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dc.contributor.authorFarha, Natalie
dc.date2015-05-01
dc.date.accessioned2016-02-19T15:38:14Z
dc.date.available2016-02-19T15:38:14Z
dc.identifier.urihttps://repository.tcu.edu/handle/116099117/10321
dc.description.abstractMethylmercury (MeHg) is an environmental contaminant that can have adverse effects on wildlife. Because MeHg is produced by bacteria in aquatic ecosystems, MeHg has primarily been viewed as a problem to aquatic food chains, but recent studies have found high levels of MeHg in terrestrial feeding songbirds. In the present study, the authors examined the risk that MeHg-contaminated terrestrial long-jawed orb weaver spiders (Tetragnatha sp.) pose to songbirds at the Lyndon B. Johnson (LBJ) National Grasslands. The authors collected spiders in June 2013 and June 2014 from 14 ponds and found that MeHg concentrations in spiders varied both spatially and temporally. The authors then calculated spider-based wildlife values for the American Robin and the 12-day-old Carolina Chickadee to assess exposure risk for arachnivorous birds. Concentrations of MeHg in spiders exceeded the wildlife values for the 12-day-old Carolina Chickadee, but not for the larger American Robin. This MeHg threat to songbirds may not be unique to the LBJ National Grassland and may extend throughout the 8 million ponds that occur in the United States.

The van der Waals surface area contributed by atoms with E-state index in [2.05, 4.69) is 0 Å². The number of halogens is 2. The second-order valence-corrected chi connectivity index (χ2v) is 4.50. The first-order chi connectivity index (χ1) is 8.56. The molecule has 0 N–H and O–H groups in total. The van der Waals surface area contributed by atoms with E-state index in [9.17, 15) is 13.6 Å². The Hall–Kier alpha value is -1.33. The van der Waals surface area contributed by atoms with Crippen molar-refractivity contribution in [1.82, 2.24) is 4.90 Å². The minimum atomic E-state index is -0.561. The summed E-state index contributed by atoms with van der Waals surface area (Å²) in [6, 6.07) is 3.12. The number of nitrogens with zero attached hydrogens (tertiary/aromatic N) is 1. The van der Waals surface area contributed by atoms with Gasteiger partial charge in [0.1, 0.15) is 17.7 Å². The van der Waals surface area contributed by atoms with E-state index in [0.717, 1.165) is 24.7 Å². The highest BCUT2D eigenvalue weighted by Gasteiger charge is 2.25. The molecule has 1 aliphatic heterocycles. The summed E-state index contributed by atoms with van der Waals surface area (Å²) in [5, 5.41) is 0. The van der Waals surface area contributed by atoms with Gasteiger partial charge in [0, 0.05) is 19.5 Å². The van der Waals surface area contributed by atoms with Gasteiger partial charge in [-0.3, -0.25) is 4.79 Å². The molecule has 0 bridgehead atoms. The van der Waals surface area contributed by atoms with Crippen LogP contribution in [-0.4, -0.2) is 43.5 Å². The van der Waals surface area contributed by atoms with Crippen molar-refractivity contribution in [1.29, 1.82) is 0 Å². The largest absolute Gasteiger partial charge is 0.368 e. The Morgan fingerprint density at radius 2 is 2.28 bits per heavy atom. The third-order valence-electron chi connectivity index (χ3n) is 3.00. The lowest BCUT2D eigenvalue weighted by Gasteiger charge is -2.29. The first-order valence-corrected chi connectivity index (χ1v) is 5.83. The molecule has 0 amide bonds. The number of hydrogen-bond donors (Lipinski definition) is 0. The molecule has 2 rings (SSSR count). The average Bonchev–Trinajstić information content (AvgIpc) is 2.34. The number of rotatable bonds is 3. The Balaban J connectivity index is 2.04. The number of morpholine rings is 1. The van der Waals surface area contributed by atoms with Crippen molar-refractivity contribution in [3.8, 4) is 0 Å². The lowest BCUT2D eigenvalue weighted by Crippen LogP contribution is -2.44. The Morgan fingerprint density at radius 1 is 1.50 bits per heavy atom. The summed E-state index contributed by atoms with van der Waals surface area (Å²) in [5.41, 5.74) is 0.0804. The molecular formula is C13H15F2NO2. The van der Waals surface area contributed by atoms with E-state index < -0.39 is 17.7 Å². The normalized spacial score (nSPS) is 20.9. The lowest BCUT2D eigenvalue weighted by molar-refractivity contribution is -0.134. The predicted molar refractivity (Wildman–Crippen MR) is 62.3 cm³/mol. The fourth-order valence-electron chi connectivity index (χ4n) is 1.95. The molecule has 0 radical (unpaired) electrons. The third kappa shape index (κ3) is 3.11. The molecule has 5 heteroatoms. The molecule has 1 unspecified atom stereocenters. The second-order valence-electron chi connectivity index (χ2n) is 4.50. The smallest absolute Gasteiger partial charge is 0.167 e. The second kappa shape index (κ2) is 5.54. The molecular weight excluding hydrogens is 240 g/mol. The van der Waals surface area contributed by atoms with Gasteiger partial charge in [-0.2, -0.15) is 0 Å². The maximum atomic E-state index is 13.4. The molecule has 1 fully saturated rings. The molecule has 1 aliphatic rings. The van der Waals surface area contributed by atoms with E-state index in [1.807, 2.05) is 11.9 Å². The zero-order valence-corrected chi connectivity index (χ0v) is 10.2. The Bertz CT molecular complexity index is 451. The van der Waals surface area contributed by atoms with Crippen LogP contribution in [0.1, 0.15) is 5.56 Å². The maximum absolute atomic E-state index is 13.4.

dc.subjectMercury
dc.titleMERCURY CONTAMINATION OF SPIDERS AND THEIR RISK TO SONGBIRDS AT LBJ NATIONAL GRASSLAND, TEXASen_US
etd.degree.departmentBiology


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